labels: Environment
BP takes 50-per cent stake in $1-billion Brazilian bio fuel venture, Tropical BioEnergia news
26 April 2008

Even as the debate over bio fuel cultivation fuelling world hunger through diversion of croplands for fuel plant cultivatiom rages, British energy major BP plans is takinng a 50-per cent stake in a joint venture by Brazilian companies sugarcane crusher Santelisa Vale and cotton producer Maeda Group, to constructing a 435 million litre a year ethanol refinery in Edéia, Brazil. The two Brazilian companies will hold a 25-per cent stake each in the joint venture.

BP will invest $59.8 million in the joint venture Tropical BioEnergia SA, through which it will invest approximately $500 million, towards a $1-billion investment in two bio fuel refineries. The companies say they hoped to be able to complete the transaction before the end of June 2008.

Operations at the first refinery are expected to commence during the second half of 2008, with full capacity anticipated by mid-2010. The refineries will supply the Brazilian ethanol markets to export to the demand markets of US, Europe and Asia.

The joint venture will focus on potential sugarcane production and the manufacturing and marketing of conventional ethanol, including the associated agricultural assets and cogeneration plants. Sugarcane is the most efficient source of biofuel currently available.

In 2007 BP's sales of biofuels accounted for about 10 per cent of the global biofuels market. In the US, BP has blended and distributed 763 million (US) gallons of ethanol and about 1 million gallons of biodiesel, while in Europe it sold 344 million liters of ethanol and 847 million liters of biodiesel in 2007.

"This investment, which is the largest made by an international oil company in the Brazilian ethanol industry represents a significant step in delivering BP's strategy for biofuels which centres around sustainable feedstocks which do not impact on food supplies and investing in research work to develop the technologies required to produce advanced biofuels," commented Phil New, head of BP Biofuels.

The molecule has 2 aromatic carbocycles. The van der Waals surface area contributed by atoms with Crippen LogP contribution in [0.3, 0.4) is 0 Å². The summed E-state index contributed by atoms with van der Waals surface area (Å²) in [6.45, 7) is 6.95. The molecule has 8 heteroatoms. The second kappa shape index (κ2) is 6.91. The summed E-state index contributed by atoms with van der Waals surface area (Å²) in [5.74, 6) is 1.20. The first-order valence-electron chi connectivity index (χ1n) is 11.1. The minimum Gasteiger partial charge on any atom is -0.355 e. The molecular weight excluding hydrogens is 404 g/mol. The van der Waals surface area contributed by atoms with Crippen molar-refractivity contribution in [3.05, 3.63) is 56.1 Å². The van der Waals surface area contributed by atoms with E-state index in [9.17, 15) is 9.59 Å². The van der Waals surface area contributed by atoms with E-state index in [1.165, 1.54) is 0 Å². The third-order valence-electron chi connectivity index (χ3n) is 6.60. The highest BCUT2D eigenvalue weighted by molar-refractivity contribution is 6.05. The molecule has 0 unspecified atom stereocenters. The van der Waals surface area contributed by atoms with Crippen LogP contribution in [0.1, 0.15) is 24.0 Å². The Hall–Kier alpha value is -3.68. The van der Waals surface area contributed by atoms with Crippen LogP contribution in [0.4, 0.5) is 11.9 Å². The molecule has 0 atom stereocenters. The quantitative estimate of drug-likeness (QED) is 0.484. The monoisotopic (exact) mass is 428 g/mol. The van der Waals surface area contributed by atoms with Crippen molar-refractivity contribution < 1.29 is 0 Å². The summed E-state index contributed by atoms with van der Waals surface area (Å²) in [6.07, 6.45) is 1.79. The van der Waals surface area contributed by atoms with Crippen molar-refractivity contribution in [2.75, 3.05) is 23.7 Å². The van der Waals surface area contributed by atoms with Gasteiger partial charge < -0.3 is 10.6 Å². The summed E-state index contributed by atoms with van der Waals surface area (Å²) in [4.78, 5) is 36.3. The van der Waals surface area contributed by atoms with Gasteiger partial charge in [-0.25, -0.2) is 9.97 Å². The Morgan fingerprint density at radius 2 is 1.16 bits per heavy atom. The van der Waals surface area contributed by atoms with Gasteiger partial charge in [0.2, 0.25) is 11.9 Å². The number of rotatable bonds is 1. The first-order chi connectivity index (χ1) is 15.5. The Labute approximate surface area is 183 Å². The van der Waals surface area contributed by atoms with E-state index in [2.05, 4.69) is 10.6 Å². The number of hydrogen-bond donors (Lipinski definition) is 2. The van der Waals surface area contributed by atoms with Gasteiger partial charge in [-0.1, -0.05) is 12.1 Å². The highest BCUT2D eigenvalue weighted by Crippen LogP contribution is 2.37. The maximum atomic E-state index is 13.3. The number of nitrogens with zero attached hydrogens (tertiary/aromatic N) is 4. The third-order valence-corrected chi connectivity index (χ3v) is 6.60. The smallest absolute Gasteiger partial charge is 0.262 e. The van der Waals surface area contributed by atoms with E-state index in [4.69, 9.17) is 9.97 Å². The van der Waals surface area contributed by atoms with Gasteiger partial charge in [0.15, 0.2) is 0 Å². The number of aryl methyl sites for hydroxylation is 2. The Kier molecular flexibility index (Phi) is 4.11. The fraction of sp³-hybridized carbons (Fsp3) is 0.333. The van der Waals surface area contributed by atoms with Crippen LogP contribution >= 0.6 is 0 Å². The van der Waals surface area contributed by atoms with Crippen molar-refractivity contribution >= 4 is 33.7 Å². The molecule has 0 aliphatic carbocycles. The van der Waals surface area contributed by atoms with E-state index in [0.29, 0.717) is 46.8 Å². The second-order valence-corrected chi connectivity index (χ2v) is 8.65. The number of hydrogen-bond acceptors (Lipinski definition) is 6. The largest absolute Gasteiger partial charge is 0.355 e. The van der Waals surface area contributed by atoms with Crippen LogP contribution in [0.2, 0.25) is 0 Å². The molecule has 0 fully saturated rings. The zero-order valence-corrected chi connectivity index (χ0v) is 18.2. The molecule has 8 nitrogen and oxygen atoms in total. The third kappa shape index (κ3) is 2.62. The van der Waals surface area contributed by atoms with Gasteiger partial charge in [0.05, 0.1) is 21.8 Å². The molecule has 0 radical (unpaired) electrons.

BP says sugarcane lends itself to further improvement through the use of advanced biofuels technology and will therefore be a compelling source of renewable fuel for the foreseeable future. It provides a greenhouse gas emissions reduction of up to 80 per cent.

Besides developing sustainable biofuels, the refineries are expected to be able to sell surplus electricity, with each of them exporting at least 30 MW of surplus power from integrated bagasse cogeneration facilities. The facilities are also intended to offer a potential platform for deploying future technologies such as lignocellulosics and biobutanol.

The Maeda Group is one of the largest cotton producers in the world. "BP's decision to join Tropical Bioenergia in this new venture is significant," said Jorge Maeda, chief executive officer of Maeda Group. "Today we are demonstrating how Maeda's unique agriculture expertise, attendant network of relationships, and knowledge of the region's soils, climate and rural labor conditions combined with Santelisa Vale's sugarcane expertise can provide sustainable renewable and reliable solutions for fuel."

Santelisa Vale Group is the second-largest sugar cane crusher in Brazil and the first in energy cogeneration from bagasse and already operates a number of ethanol refineries, with experience across the entire value chain of ethanol / sugar production.

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BP takes 50-per cent stake in $1-billion Brazilian bio fuel venture, Tropical BioEnergia